Egypt’s bonds slip as economy remains shaky

Egypt's bonds have been sliding hard and fast and the cost of insuring them against default has risen to levels not seen since before President Abdel Fattah al-Sisi was elected, reported the Financial Times.
"Egypt's 10-year dollar bond yield has jumped (meaning prices have fallen) more than one percentage point to 6.89 per cent since it was issued in June," reported the Financial Times.
The Financial Times wrote that Egypt's 5-year dollar credit default swap—which allows investors to protect against the risk of a bond defaulting—surged more than 70 basis points to top 400bps for the first time since April 2014. 
The slip in bonds comes amid long over-due parliamentary elections, the first phase of which was held October 17-19 and saw a low voter turnout. Parliamentary elections are largely expected to result in a pro-Sisi House of Representatives.
The country's economy is "mired in intense uncertainty", said the Financial Times, which caused a reshuffle at the Central Bank last week when Hisham Ramez resigned as governor and Tarek Amer was appointed to fill the position. The switch up comes after the bank devalued the Egyptian pound twice over the time span of a couple of days.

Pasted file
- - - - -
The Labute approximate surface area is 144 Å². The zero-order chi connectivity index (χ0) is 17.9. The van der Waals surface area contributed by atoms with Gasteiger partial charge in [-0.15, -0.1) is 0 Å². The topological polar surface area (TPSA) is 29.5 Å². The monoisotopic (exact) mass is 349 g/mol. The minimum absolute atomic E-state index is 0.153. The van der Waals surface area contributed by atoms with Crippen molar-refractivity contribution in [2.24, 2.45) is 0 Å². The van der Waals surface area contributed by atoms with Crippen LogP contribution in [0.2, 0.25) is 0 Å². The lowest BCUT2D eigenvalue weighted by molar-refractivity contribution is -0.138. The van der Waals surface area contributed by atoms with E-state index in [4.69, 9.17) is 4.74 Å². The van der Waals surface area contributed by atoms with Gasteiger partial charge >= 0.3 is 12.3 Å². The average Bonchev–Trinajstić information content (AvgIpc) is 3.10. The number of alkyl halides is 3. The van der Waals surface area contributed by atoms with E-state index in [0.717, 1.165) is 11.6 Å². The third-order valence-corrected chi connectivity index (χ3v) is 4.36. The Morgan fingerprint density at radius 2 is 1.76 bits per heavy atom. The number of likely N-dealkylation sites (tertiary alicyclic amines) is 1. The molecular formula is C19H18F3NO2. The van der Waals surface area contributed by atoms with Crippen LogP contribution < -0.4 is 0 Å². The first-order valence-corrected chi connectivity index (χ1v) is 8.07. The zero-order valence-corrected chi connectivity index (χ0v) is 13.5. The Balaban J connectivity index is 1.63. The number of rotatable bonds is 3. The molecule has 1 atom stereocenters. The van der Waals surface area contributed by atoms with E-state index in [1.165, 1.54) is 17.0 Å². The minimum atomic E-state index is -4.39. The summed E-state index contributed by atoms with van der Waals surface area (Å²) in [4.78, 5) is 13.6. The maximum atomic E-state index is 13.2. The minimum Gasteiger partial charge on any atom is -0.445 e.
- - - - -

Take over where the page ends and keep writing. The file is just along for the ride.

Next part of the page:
"The country's current account chasm and free falling currency has seen the country's bonds exhibit its largest amount of credit risk in 18 months," Markit's Simon Colvin told the Financial Times. 
Egypt's currency reserves slipped from $36bn in 2011 to $16.3bn in September, which has caused the country to also seek external funding. Bloomberg quoted Finance Minister Hany Kadry Dimian in mid-October as saying Egypt is currently in talks with the World Bank to secure a US$3 billion loan to support the budget.

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